As best shown in FIGS. 1 and 5, the conveyor belt assembly 14 is mounted to the vehicle 16 by way of a support 86 having a plurality of rollers 88 (four rollers 88 on each side) which capture either of two members 90 extending lengthwise along the bottom of the rectangular member 70. As shown in FIG. 5, the members 90 insure that the conveyor belt assembly 14 lines up lengthwise parallel to the lengthwise direction of the support 86. At the same time, the members 90 allow the conveyor belt assembly 14 to be moved relative to the support 86 by virtue of the rollers 88 to a position determined by a chain 92 having a tension adjustor 93 at its lower end and extending past idlers 94 (referring to FIG. 6). The chain drive 92 is driven by a sprocket 96 (FIG. 6) which is in line with a side mounted motor 98 (FIG. 1 only). A stop 100 (FIG. 1) is mounted at the lower end of member 70 and serves to prevent the conveyor belt assembly 14 from moving too far up on the support 86. The stop 100 may simply contact either the support 86 or the rollers 88 and prevent further upward movement of the conveyor belt assembly 14 relative to the support 86. A similar stop (not shown) may be used at the upper end of the conveyor belt assembly 14 to prevent the assembly 14 from being moved too far down relative to the support 86.
With reference now to FIGS. 1 and 2, the mounting of the conveyor belt assembly 14 relative to the vehicle 16 will be discussed in detail. The conveyor belt assembly 14 is mounted to the support 86 and is free to move up and down upon an operator causing the motor 98 to drive the sprocket 96 (FIG. 6 only). The support 86 may move in a number of directions relative to the vehicle 16. In particular, the support 86 is connected to a flange 102 which has a pivot point 104 defining a horizontal pivot axis. Upon adjustment of a vertical adjustment or height changer cylinder 106, the support 86 will rotate about pivot axis 104 and, in turn, cause corresponding movement of the conveyor belt assembly 14 and the pick up head 12 mounted thereon. The flange 102 and cylinder 106 are each pivotably connected to a frame member 108 having a pivot rod 110. The pivot rod 110 extends through upper and lower brackets 112, which are fixed to the vehicle 16. The support frame 108 can rotate relative to the vehicle 16 upon activation of rotate-control cylinders 114. Activation of the rotate-control or sideways changer cylinders 114 will cause the pick up head 12 and conveyor belt assembly 14 to rotate about the vertical central axis extending through pivot rod 110. This allows movement of the pick up head 12 from side to side (i.e., transverse to the direction of movement of the vehicle).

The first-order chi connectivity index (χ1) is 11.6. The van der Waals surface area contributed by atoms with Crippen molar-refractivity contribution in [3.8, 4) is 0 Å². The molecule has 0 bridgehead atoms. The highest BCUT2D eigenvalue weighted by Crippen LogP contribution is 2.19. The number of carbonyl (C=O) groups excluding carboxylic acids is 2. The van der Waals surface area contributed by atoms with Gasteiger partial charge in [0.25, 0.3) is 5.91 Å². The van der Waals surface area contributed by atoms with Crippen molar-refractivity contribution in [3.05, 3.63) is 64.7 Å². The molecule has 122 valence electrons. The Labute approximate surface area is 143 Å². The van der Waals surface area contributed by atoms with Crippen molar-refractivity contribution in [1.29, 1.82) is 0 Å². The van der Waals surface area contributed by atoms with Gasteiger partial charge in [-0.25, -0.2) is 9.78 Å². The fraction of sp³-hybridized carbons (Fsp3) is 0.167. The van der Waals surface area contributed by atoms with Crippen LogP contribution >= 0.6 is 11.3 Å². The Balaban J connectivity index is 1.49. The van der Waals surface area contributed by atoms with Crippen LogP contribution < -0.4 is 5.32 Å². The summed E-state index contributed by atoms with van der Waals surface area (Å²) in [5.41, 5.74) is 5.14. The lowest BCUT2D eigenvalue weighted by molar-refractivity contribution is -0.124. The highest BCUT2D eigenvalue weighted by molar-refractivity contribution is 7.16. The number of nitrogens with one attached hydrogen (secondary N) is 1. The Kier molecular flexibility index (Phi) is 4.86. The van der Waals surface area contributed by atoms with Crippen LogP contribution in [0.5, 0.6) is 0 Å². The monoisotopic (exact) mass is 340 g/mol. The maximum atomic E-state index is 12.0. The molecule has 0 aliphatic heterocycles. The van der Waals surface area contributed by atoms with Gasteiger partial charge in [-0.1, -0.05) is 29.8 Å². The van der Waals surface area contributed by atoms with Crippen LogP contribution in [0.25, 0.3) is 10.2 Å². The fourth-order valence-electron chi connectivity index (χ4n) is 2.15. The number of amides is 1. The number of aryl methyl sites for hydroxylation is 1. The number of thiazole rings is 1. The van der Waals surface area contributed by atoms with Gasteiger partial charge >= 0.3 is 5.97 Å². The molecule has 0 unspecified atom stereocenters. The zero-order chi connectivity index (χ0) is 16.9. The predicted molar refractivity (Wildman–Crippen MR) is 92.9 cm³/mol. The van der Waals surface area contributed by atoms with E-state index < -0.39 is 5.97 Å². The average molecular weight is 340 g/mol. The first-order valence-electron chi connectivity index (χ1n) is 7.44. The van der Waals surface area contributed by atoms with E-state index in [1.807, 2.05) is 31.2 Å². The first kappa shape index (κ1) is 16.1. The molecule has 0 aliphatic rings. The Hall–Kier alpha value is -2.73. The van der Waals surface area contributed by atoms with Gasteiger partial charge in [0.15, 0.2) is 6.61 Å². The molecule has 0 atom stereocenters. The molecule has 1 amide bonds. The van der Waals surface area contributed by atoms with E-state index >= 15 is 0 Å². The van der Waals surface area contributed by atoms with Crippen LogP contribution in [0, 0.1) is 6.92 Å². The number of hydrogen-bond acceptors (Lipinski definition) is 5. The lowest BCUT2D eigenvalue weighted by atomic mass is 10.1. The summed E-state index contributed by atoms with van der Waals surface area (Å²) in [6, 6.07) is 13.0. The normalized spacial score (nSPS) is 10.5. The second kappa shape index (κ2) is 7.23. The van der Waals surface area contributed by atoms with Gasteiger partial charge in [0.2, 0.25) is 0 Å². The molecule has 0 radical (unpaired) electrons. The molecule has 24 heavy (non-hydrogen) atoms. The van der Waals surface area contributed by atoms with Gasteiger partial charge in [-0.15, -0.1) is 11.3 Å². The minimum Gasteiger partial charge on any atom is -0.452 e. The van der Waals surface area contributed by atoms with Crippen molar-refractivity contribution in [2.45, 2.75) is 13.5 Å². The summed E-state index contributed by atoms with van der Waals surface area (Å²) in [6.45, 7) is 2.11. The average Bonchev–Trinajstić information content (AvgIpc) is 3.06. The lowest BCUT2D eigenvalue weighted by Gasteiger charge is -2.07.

OPERATION